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Growing a Business

A client recently said to me: “I want to grow our business and stop the cash burn – how do we do this? When is it the right time to invest and grow?”

What a tough question to answer. Each business is at a different stage.

We spent a day examining his business and determining what the growing pains were. He had started the business a few years ago and it grew from scratch to $750k turnover last financial year. This year they may potentially reach a turnover of $1.2m.

It was generating a great turnover and growing but they never had any cash.

“Why?” he asked.

After reviewing the business financials it was quite clear that the internal systems were not in place. He could not possibly understand the profitability of the products they were selling due to these inadequate systems.

Therefore they could not take the next step.

The first question I asked was: “Where do you want to take this business – what’s your goal? To build up the business and exit down the line, or are you looking to exit now? Or is this business a keeper if we can generate a great RoI?”

The response was: “We don’t know the numbers or where this business could get too as we have no clarity on the numbers”.

Something I see very commonly here in the SME businesses I work with – no clarity around the financials.

Next Steps

Step one for this particular client was to build a reporting framework around their products to determine what was profitable and what as not. If there were non profitable products (or those that deliver little profitability), should we dump them or only include them bundles in the online offering?

Step two: Build a fully flexible 3-way financial model (P&L, Cash Flow and Balance Sheet) for the next 3 years. Play around with the assumptions, i.e what other products can we put into the offering to customers?

Step three: Monthly reviews against the plan – what worked, what didn’t work and the whys around both.

The right time for a business to grow is when they can balance new customer demand with their internal systems and processes. Moreover, in the instance of this client, increasing recurring revenue streams. Growing faster generally costs more per customer as they need to engage more expensive channels within the business model.

Scalability is about continuing to engage customers with new offerings, and to engage new customers with your offering to the market.

To scale a business one must consider how the business model will affect the bottom line when you expand operations. If you have low capital expenditure and can grow your business with the same revenue / expense % it is much easier to deliver greater numbers in the long term and provide greater options to your customers.

It is early days working with this client but the potential is endless.

How to be More Strategic and Successful in 2021

The impact of 2020 will stay with us for the rest of our lives. It marks a critical inflection point of before and after. It is a year that blindsided many small-business owners.

We’ve seen new businesses birthed with success and others thriving amid chaos. We’ve seen neighbourhood classics tragically lost, and others that struggle to survive day-to-day.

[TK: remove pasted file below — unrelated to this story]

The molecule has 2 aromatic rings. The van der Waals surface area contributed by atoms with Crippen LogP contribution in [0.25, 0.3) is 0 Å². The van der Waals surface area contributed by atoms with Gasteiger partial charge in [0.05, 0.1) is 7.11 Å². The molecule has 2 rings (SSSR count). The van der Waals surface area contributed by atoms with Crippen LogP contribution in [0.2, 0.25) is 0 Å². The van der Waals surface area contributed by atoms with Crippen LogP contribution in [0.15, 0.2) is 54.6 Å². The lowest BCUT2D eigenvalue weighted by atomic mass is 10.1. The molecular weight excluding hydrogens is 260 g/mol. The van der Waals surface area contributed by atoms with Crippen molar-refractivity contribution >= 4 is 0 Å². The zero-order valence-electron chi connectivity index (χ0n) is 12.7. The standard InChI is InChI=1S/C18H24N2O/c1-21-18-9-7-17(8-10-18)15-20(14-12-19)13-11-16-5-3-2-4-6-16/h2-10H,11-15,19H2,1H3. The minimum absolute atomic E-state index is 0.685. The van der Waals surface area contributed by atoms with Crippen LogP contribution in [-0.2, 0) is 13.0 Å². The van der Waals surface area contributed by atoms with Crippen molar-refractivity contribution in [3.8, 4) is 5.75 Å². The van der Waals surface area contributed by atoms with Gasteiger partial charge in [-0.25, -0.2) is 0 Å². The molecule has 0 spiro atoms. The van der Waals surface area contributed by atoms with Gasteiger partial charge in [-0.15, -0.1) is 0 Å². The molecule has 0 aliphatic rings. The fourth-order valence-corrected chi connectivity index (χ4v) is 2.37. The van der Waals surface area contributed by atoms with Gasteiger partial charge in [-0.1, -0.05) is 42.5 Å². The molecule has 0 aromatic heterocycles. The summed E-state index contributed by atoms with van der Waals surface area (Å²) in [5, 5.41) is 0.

Critical points like these thrust every business owner from acting with strategic intention to reacting to curveballs. As we progress through 2021, most businesses are settling into one of three camps:

  1. Thriving, but not trusting the success
  2. Reviving but hesitant to make bold moves
  3. Surviving and feeling battered, bruised and disillusioned

No matter which category you fall into, you likely are eyeing the rest of 2021 with caution. You’re optimistic but timid in your approach to making those big visionary goals you’ve made in the past. You may even find it hard to dream of a better future because it feels so out of touch with what is happening globally. You are not alone in those feelings.

Now is the opportunity to rewrite the rules and stop settling for less in your business. It is the opportunity to cast a strategic vision that is different from the past and to create more success and growth in your business and your life. Here are some ways you can make it happen.

1. Accept that change is necessary

Change is difficult, but it is for-ever ongoing for small-business owners. And change is happening at a frightening pace.

You’ve likely noticed that the old reliable ways of getting clients and serving them are faltering. The to-do list of things that need your attention is never ending. It’s time to put them to bed.

If change is already happening in your business, why not get ahead of it? When you are reacting to these changes, you treat the symptoms. The better approach is to embrace change to treat the problem.

By treating the problem, you employ change to work with you, not against you. People are likely to welcome strategic change now—especially if the change makes their lives better too.

One way to bring agility and innovation into your business is to implement a quarterly strategic planning and review process into your business. This planning keeps your efforts focused, actionable and accountable while remaining agile and able to shift as new learnings come to the table.

As part of the process, ask yourself these questions.

  • What would disrupt your business enough to change everything?
  • How can you be on the leading edge of that change?
  • How can the business be relevant and profitable five or even 10 years from now?